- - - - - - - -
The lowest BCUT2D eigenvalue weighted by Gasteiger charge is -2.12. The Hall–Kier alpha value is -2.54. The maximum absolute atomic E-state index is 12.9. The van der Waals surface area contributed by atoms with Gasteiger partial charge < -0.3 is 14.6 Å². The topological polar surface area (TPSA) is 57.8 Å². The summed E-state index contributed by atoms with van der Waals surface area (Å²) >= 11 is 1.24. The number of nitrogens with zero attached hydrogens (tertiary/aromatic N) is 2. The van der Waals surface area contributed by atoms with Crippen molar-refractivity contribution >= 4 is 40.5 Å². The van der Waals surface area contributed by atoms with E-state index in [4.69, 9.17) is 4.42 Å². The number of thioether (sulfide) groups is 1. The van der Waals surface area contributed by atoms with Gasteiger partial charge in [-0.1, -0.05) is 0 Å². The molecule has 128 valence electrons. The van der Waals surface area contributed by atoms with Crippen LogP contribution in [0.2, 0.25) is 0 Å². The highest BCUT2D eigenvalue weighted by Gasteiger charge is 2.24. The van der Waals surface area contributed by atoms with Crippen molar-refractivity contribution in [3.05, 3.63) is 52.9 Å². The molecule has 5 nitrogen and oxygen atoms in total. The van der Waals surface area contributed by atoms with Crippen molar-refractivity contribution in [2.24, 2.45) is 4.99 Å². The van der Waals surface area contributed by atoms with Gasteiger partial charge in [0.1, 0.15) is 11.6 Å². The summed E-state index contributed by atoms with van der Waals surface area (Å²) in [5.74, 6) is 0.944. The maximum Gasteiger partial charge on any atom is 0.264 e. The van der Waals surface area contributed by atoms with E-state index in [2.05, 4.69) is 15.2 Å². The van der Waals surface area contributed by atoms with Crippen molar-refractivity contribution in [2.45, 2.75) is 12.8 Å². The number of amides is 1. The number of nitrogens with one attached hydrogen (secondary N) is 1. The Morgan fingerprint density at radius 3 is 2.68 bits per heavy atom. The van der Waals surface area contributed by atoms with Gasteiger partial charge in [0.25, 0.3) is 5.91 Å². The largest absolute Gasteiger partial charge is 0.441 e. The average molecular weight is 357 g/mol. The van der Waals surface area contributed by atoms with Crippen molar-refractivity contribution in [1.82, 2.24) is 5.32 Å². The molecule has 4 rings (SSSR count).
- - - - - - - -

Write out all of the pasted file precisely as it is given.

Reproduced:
The lowest BCUT2D eigenvalue weighted by Gasteiger charge is -2.12. The Hall–Kier alpha value is -2.54. The maximum absolute atomic E-state index is 12.9. The van der Waals surface area contributed by atoms with Gasteiger partial charge < -0.3 is 14.6 Å². The topological polar surface area (TPSA) is 57.8 Å². The summed E-state index contributed by atoms with van der Waals surface area (Å²) >= 11 is 1.24. The number of nitrogens with zero attached hydrogens (tertiary/aromatic N) is 2. The van der Waals surface area contributed by atoms with Crippen molar-refractivity contribution >= 4 is 40.5 Å². The van der Waals surface area contributed by atoms with E-state index in [4.69, 9.17) is 4.42 Å². The number of thioether (sulfide) groups is 1. The van der Waals surface area contributed by atoms with Gasteiger partial charge in [-0.1, -0.05) is 0 Å². The molecule has 128 valence electrons. The van der Waals surface area contributed by atoms with Crippen LogP contribution in [0.2, 0.25) is 0 Å². The highest BCUT2D eigenvalue weighted by Gasteiger charge is 2.24. The van der Waals surface area contributed by atoms with Crippen molar-refractivity contribution in [3.05, 3.63) is 52.9 Å². The molecule has 5 nitrogen and oxygen atoms in total. The van der Waals surface area contributed by atoms with Crippen molar-refractivity contribution in [2.24, 2.45) is 4.99 Å². The van der Waals surface area contributed by atoms with Gasteiger partial charge in [0.1, 0.15) is 11.6 Å². The summed E-state index contributed by atoms with van der Waals surface area (Å²) in [5.74, 6) is 0.944. The maximum Gasteiger partial charge on any atom is 0.264 e. The van der Waals surface area contributed by atoms with E-state index in [2.05, 4.69) is 15.2 Å². The van der Waals surface area contributed by atoms with Crippen molar-refractivity contribution in [2.45, 2.75) is 12.8 Å². The number of amides is 1. The number of nitrogens with one attached hydrogen (secondary N) is 1. The Morgan fingerprint density at radius 3 is 2.68 bits per heavy atom. The van der Waals surface area contributed by atoms with Gasteiger partial charge in [0.25, 0.3) is 5.91 Å². The largest absolute Gasteiger partial charge is 0.441 e. The average molecular weight is 357 g/mol. The van der Waals surface area contributed by atoms with Crippen molar-refractivity contribution in [1.82, 2.24) is 5.32 Å². The molecule has 4 rings (SSSR count).